Random walks work well in high dimension soaces, where calculating the gradient gets to be very expensive. Depending on your metaparameters, random walk can also try to jump out of a local minimum, where gradient descent only optimizes within the initial local mimimum.

Absolutely no. Random search does not work in high dimensions because of the "curse of dimensionality" - the number of directions to search grows exponentially with dimension. Gradient descent avoids the problem because it knows the right direction.

Evolutionary strategies are doing (natural) gradient descent using an estimate of the gradient. Here's a good article: http://www.inference.vc/evolutionary-strategies-embarrassing...

Gradient descent can also jump out of a local minimum if the learning rate is large enough, so they're equal in that sense.

But it does make sense that a random walk would be more efficient in very high dimensional problems!

Turing proposed using genetic algorithms to evolve neural networks, and realizing the same issues you have, he then studied those underlying problems more in general (in particular, morphogenesis).

What are your thoughts about Grammatical Evolution? It cleverly uses BNF to constrain the possibilities to legitimate ones.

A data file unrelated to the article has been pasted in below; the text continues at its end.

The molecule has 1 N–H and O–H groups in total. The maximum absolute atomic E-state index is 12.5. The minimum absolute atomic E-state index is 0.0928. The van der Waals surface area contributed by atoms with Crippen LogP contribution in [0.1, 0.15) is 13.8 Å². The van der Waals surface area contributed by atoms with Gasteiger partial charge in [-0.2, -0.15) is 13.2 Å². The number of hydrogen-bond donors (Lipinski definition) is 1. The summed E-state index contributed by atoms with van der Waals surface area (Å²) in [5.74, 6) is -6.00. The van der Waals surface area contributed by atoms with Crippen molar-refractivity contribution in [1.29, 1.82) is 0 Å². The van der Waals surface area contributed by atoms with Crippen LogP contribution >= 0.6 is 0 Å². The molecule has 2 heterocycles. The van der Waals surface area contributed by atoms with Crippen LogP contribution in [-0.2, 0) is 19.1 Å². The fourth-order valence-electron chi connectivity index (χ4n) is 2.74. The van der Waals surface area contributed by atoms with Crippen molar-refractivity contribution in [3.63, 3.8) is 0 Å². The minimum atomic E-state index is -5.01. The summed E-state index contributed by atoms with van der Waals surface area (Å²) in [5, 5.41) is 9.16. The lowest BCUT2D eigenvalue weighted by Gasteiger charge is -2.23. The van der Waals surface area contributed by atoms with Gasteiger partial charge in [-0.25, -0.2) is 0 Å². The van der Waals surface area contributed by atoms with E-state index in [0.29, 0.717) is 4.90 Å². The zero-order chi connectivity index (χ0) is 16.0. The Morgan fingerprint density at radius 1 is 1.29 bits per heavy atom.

That was my first thought as well; GE is the easiest way I know of to introduce domain-specific knowledge into the genotype > phenotype translation.

I also thought of that problem and I created language for representing agents in these systems. https://github.com/romankierzkowski/langner Unfortunately, I didn't carry on that work, so I haven't evaluated that kind of representation yet. I would love to know your opinion on Langner.

You know the counter intuitive thing for myself that i found? Sexual reproduction sucks. It doesn't nearly have the performance gains I'd expect. In order to really own the gamut of a solution space, only asexual reproduction really has good consistent results. I've learned a lot more about why that is probably the case now, but i spent a long time getting to the bottom of it.

I think the depends on your genotype-phenotype map. It’s hypothesized that sexual reproduction helps drive modularity because evolution needs to solve the problem of how to bring together two genetically different individuals and still come out with a viable offspring. This is why robustness is so entwined with evolvability. If your genotype-phenotype map is simple then robustness doesn’t need to evolve but this may limit evolvability. The thing I always found with with evolution is that there is no free lunch.